Senate debates

Thursday, 23 August 2018



5:29 pm

Photo of Ian MacdonaldIan Macdonald (Queensland, Liberal Party) Share this | Hansard source

For those few people who might be listening to this debate late on a Thursday afternoon, what you've just heard is another typical lying Labor speech—a speech that's full of lies and inaccuracies. It's like the motion we're debating, which is in three parts, and the three parts are just lies. The senator who just spoke was inaccurate in just about everything she said. She calls those of us who have a sensible, commonsense view on electricity and on the climate 'deniers', as if a denier is worse than a paedophile. As I have said to her and to anyone else any number of times in this chamber, I am not a denier. I accept that the climate is changing. It always has changed. Once upon a time, the earth was covered in snow. Once upon a time, the centre of Australia was a rainforest. Clearly those two things don't occur these days. So, of course, the climate is changing. It's always been changing. I don't deny that, yet Labor Party and Greens politicians time after time get up in this chamber and accuse me of being a denier, as if that is, as I said, worse than being a paedophile. Well, I am not a denier. I accept that the climate is changing, and I think everyone on this side of the chamber does.

Then the previous speaker said, 'Senator Macdonald doesn't believe the science, doesn't understand the science, won't take the advice of scientists.' Well, I'm sorry for the senator who spoke before: I am relying on science. In fact, I'm relying on Australia's Chief Scientist, who told me at estimates, when I asked him about it, that if you shut Australia down completely it would have 'virtually no impact on the changing climate of the world'. Yet the Labor Party and the Greens continue to run around, continue to lie to young children, continue to try to propagandise all of our young people at schools that Australia is causing climate change. Yet Australia emits less than 1.2 per cent of the world's carbon emissions. If carbon emissions are causing climate change, then what impact would cutting Australia's 1.2 per cent by 26 per cent, which the coalition is doing—or 40 per cent or 50 per cent or whatever it is that the Labor Party wants, or the 80 per cent that the Greens want, or even 100 per cent, which means you'd shut down every building, every factory, every office in Australia, and there'd be no cars; there'd be nothing in Australia—have on the changing climate of the world?

Don't ask me for the answer; ask the Chief Scientist. He will tell you, as he told me in estimates—and it's all there, recorded for everyone to read, and if you can't read you can watch the video exchange I had with the Chief Scientist. What impact would that have on the changing climate of the world? Virtually nothing. Yet the previous speaker from the Labor Party was trying to tell the Senate that I don't listen to science. Well, sorry, but I do. I listen to the Chief Scientist. Clearly she didn't—can I call her 'she', or have I got to call her 'they'? Clearly the previous speaker has not listened to the Chief Scientist, doesn't understand what it's all about, simply goes along with the propaganda and rhetoric that's churned out.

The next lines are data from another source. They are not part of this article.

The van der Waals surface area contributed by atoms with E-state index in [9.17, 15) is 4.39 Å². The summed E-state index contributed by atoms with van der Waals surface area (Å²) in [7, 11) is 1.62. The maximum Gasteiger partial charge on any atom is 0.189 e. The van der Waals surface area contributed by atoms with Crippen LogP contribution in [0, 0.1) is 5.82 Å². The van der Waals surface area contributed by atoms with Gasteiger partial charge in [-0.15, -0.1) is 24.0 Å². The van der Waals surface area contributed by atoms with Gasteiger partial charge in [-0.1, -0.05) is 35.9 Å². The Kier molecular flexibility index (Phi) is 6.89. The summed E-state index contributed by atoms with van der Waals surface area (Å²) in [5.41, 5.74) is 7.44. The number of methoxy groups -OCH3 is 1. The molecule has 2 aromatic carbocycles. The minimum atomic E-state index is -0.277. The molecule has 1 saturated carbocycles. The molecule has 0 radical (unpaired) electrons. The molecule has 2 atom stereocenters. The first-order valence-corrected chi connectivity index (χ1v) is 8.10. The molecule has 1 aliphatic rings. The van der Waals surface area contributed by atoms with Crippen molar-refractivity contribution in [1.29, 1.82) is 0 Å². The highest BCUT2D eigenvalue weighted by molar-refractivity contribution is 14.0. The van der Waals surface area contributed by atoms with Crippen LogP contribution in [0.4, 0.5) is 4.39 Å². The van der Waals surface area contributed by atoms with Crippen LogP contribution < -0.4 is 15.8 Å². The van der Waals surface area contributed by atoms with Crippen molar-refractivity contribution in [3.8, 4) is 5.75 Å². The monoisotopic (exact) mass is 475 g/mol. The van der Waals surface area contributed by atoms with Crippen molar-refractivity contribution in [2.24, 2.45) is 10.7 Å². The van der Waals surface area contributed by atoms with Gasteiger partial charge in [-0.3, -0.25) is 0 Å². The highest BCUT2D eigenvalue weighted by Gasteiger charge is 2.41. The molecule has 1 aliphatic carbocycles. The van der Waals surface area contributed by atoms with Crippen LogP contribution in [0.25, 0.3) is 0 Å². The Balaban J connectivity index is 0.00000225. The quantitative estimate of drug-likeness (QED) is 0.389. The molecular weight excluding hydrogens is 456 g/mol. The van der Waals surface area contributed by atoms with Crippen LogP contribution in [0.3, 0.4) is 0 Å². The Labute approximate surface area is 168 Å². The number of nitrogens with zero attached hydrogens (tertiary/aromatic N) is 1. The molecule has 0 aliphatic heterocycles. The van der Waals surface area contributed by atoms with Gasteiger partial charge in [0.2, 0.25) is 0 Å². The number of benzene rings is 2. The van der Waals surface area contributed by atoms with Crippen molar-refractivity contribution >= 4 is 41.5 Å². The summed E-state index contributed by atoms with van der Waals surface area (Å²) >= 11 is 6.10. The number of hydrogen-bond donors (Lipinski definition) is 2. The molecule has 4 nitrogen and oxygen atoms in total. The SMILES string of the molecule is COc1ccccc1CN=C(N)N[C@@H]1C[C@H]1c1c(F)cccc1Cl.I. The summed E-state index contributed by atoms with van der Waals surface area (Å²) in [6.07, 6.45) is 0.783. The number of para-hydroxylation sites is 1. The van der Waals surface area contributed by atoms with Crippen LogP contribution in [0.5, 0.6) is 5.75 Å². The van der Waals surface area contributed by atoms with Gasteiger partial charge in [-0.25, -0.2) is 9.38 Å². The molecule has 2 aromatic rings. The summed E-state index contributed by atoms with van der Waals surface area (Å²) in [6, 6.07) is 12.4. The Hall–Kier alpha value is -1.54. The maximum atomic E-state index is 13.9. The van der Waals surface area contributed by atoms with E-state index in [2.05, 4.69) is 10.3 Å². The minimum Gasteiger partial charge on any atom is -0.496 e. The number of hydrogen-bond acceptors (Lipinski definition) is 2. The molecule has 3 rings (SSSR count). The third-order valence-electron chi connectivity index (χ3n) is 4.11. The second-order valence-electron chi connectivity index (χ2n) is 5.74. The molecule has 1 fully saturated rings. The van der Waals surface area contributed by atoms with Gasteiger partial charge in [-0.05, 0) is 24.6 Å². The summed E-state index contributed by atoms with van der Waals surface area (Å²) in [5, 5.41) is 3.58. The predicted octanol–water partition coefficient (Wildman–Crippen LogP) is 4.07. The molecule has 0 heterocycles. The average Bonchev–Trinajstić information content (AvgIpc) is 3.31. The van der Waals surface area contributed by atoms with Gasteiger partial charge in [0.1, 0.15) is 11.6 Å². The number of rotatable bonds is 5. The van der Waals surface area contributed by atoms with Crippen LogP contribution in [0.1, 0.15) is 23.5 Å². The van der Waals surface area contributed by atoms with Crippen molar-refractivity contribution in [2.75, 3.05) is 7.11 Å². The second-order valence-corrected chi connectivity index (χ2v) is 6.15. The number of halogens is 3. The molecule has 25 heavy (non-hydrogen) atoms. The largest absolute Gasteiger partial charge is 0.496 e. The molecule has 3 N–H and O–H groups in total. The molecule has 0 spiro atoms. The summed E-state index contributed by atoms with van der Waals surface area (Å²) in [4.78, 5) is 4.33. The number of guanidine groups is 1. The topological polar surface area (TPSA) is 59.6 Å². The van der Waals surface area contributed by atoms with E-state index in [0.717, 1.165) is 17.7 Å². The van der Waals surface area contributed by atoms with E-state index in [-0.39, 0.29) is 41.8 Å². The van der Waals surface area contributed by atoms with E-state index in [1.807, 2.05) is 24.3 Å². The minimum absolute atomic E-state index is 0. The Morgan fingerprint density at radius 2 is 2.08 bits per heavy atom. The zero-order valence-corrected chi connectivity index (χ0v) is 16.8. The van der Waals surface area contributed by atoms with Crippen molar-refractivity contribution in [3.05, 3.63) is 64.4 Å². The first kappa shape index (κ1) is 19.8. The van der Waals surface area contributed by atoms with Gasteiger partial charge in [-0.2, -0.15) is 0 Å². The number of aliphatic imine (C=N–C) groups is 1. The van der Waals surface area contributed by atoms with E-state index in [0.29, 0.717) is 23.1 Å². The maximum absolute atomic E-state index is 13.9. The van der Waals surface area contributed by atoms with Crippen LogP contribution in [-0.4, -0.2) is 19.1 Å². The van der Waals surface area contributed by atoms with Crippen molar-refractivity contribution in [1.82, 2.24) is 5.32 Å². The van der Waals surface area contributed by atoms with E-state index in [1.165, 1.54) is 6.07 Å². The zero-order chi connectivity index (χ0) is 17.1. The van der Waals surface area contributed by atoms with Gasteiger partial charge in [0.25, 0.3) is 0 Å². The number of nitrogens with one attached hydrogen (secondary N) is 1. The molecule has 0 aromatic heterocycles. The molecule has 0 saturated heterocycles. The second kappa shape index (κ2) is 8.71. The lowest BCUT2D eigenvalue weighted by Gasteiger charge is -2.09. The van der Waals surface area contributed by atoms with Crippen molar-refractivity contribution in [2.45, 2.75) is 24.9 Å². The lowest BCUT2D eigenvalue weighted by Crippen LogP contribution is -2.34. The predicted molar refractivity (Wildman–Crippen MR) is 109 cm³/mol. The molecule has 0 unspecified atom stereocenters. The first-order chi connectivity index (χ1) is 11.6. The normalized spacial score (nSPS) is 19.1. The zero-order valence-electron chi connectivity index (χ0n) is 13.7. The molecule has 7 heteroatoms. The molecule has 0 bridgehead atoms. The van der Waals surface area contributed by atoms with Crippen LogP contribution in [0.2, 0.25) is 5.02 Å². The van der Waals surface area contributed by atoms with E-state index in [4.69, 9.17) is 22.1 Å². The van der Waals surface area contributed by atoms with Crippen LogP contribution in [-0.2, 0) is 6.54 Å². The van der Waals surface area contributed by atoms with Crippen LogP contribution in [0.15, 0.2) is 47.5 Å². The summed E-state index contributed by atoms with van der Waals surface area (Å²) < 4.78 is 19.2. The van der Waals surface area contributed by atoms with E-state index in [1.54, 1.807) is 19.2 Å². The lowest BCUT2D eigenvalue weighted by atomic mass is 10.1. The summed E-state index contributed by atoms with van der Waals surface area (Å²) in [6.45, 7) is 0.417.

I'm pleased to say that there is some hope for the Labor Party, because, while most of them just follow the propaganda, I see that the CFMMEU have at last tried to bring some sense to the Labor Party when they warn the Queensland government that its ambitious 50 per cent renewable energy target is 'not realistic' and that Labor should instead back new clean coal power stations. That's the CFMMEU—not a union I usually instance in supporting any argument, although I do make the point that, when Michael O'Connor was head of the forestry section of the then CFMEU, he and I worked together against the Labor Party to save the forestry jobs of workers in Tasmania. I'm pleased that Mr O'Connor and his CFMMEU, as it is these days, is at last starting to stand up for mining workers and to realise that the party that the unions support, the Labor Party, doesn't care one iota about workers in the mining industry, about workers in my state of Queensland. I can understand why nobody from Queensland in the Labor Party cares about workers in the mining area, because all of their senators come from Brisbane. They wouldn't know what a mine looked like. They would barely know Central and North Queensland, where the mines are. Occasionally they blow in and out on a one-day trip, but they don't understand what it's all about. That's why they're so out of touch, even now, it seems, with the CFMMEU.